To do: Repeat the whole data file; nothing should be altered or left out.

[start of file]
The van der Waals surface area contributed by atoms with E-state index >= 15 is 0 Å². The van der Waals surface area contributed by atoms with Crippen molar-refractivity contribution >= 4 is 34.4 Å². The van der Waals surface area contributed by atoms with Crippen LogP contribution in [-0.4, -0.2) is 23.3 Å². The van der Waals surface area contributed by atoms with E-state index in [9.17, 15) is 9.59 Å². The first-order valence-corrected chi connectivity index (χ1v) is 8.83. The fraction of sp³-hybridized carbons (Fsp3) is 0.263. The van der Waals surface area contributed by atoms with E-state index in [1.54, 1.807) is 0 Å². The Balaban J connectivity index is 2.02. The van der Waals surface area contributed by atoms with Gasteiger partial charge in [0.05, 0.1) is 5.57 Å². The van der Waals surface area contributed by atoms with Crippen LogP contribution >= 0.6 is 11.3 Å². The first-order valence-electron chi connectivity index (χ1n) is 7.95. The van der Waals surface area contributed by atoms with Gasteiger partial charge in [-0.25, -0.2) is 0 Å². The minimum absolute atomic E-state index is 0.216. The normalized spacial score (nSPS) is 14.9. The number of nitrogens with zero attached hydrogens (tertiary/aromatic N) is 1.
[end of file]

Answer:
The van der Waals surface area contributed by atoms with E-state index >= 15 is 0 Å². The van der Waals surface area contributed by atoms with Crippen molar-refractivity contribution >= 4 is 34.4 Å². The van der Waals surface area contributed by atoms with Crippen LogP contribution in [-0.4, -0.2) is 23.3 Å². The van der Waals surface area contributed by atoms with E-state index in [9.17, 15) is 9.59 Å². The first-order valence-corrected chi connectivity index (χ1v) is 8.83. The fraction of sp³-hybridized carbons (Fsp3) is 0.263. The van der Waals surface area contributed by atoms with E-state index in [1.54, 1.807) is 0 Å². The Balaban J connectivity index is 2.02. The van der Waals surface area contributed by atoms with Gasteiger partial charge in [0.05, 0.1) is 5.57 Å². The van der Waals surface area contributed by atoms with Crippen LogP contribution >= 0.6 is 11.3 Å². The first-order valence-electron chi connectivity index (χ1n) is 7.95. The van der Waals surface area contributed by atoms with Gasteiger partial charge in [-0.25, -0.2) is 0 Å². The minimum absolute atomic E-state index is 0.216. The normalized spacial score (nSPS) is 14.9. The number of nitrogens with zero attached hydrogens (tertiary/aromatic N) is 1.